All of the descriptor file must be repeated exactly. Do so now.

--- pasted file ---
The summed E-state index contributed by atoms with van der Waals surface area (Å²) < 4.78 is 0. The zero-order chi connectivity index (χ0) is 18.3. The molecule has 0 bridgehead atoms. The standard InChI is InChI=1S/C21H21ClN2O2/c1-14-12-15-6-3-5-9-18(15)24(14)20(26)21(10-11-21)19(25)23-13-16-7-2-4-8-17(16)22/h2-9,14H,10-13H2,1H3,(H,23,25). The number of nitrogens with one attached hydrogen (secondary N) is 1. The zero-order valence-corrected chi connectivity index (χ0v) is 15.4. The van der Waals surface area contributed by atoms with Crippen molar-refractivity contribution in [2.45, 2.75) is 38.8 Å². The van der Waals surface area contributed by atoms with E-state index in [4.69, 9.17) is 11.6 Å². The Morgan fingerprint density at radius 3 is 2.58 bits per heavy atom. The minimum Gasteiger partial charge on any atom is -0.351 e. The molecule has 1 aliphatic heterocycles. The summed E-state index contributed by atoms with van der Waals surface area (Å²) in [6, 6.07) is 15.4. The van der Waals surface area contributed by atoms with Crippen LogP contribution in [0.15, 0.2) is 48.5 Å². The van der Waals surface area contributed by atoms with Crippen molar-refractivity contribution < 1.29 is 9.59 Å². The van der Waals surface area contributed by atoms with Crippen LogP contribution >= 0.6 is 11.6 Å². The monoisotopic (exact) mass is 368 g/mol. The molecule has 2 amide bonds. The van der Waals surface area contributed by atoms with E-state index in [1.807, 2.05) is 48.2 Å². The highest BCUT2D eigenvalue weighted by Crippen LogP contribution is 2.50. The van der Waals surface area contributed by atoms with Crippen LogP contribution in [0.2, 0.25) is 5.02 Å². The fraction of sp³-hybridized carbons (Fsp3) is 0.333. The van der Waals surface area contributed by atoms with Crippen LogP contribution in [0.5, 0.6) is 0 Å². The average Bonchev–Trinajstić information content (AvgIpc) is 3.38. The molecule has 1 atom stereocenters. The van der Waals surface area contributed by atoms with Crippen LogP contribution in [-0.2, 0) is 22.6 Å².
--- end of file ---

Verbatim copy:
The summed E-state index contributed by atoms with van der Waals surface area (Å²) < 4.78 is 0. The zero-order chi connectivity index (χ0) is 18.3. The molecule has 0 bridgehead atoms. The standard InChI is InChI=1S/C21H21ClN2O2/c1-14-12-15-6-3-5-9-18(15)24(14)20(26)21(10-11-21)19(25)23-13-16-7-2-4-8-17(16)22/h2-9,14H,10-13H2,1H3,(H,23,25). The number of nitrogens with one attached hydrogen (secondary N) is 1. The zero-order valence-corrected chi connectivity index (χ0v) is 15.4. The van der Waals surface area contributed by atoms with Crippen molar-refractivity contribution in [2.45, 2.75) is 38.8 Å². The van der Waals surface area contributed by atoms with E-state index in [4.69, 9.17) is 11.6 Å². The Morgan fingerprint density at radius 3 is 2.58 bits per heavy atom. The minimum Gasteiger partial charge on any atom is -0.351 e. The molecule has 1 aliphatic heterocycles. The summed E-state index contributed by atoms with van der Waals surface area (Å²) in [6, 6.07) is 15.4. The van der Waals surface area contributed by atoms with Crippen LogP contribution in [0.15, 0.2) is 48.5 Å². The van der Waals surface area contributed by atoms with Crippen molar-refractivity contribution < 1.29 is 9.59 Å². The van der Waals surface area contributed by atoms with Crippen LogP contribution >= 0.6 is 11.6 Å². The monoisotopic (exact) mass is 368 g/mol. The molecule has 2 amide bonds. The van der Waals surface area contributed by atoms with E-state index in [1.807, 2.05) is 48.2 Å². The highest BCUT2D eigenvalue weighted by Crippen LogP contribution is 2.50. The van der Waals surface area contributed by atoms with Crippen LogP contribution in [0.2, 0.25) is 5.02 Å². The fraction of sp³-hybridized carbons (Fsp3) is 0.333. The van der Waals surface area contributed by atoms with Crippen LogP contribution in [0.5, 0.6) is 0 Å². The average Bonchev–Trinajstić information content (AvgIpc) is 3.38. The molecule has 1 atom stereocenters. The van der Waals surface area contributed by atoms with Crippen LogP contribution in [-0.2, 0) is 22.6 Å².